Therefore, a teacher is to be an example of a person who is â€œpressing onâ€ and growing and maturing in their own faith. They recognize that even though they are an example that their students are to follow, they are not perfect and have areas of their own lives in which they need to grow.
God requires that teachers be faithful and 1 Cor 4:2 says, â€œNow it is required that those who have been given a trust must prove faithfulâ€ (NIV). Eldridge says, â€œThose in a Bible study class need to know that a teacher will be consistently present, adequately prepared, and personally interested in their lives.â€ If studentsâ€™ lives are to be changed because of the teaching in the classroom, they must respect and trust their teachers. Teachers must also be faithful to following the leadership that is over them, to remaining faithful to Godâ€™s Word, and to the church as a whole. Bruce Wilkinson has said,
If the truth has already transformed the teacher, then the truth has a far greater chance of transforming the students. Thatâ€™s why teaching other peopleâ€™s material often lacks power. Unless your presentation has your fingerprints on it, and has made a difference in your life, you can almost count on it not to compel you students to make changes in their lives.
The Bible has to move the teacher and change her heart before it can ever move the studentsâ€™ hearts toward obedience and love for God.
1 Corinthians 13:2 says, â€œIf I have the gift of prophecy and can fathom all mysteries and all knowledge, and if I have a faith that can move mountains, but have not love, I am nothingâ€ (NIV). The apostle Paul gives another evaluative component of those that should teach within the local church, love. If a teacher lacks love for his students, but is brilliant in subject matter Paul says that he is â€œnothing.â€ Superior knowledge cannot replace love in the classroom. This is not a mushy sentimentality, but a genuine concern for anotherâ€™s well-being.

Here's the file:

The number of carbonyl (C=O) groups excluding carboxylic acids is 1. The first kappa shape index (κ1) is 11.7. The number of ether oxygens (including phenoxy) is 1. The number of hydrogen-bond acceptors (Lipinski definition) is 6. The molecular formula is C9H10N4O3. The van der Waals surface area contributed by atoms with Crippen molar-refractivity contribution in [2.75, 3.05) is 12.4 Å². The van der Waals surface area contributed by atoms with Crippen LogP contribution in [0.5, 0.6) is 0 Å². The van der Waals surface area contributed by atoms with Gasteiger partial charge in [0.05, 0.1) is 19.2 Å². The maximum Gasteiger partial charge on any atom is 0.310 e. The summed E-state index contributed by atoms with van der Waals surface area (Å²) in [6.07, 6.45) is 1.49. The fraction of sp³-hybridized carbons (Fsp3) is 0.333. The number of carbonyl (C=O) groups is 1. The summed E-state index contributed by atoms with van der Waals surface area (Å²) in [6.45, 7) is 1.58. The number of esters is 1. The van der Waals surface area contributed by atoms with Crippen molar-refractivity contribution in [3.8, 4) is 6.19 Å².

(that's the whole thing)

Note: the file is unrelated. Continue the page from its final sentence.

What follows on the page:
Continuing to address the question of who should teach in the church, there is another area to be evaluated. Does the proposed teacher know how to study the Bible? While churches often give their teachers curriculum to follow, the Bible is ultimately the core of what is being taught. Eldridge states that it is hard to teach a lesson from Scripture if one only relies on other peopleâ€™s understanding of the text. When a teacher personally studies and wrestles with the concept in her own mind, it will enhance the teaching time far more than a skim through a teacherâ€™s guide to a curriculum. Along this same line of thought is the teacherâ€™s ability to communicate what he has learned or studied in such a way that the students understand. Even though the teacher may be well prepared and the text may have moved him greatly, he still needs to be able to show the students how to apply it to their lives at a level that they can understand. Besides knowledge of the subject matter, teachers need to understand the learning process.
Lastly, following the thought of evaluating who should teach, an administrator should look for a person who understands the importance of developing relationships both within and outside the classroom. The teacher has a very special opportunity to foster and cultivate a relationship that no one else can. It is through this relationship of love and understanding that the most dynamic teaching and learning can take place. It is during this most influential time that students need teachers who love and desire to teach them in such a way that their lives will be changed.
 Matt 28:19â€“20
 Deuteronomy 6
 Matt 25:21
 Eldridge, The Teaching Ministry of the Church, 298.
 Bruce Wilkinson, The Seven Laws of a Learner (Sisters, OR; Multnomah, 1992), 157.
 Eldridge, The Teaching Ministry of the Church, 299.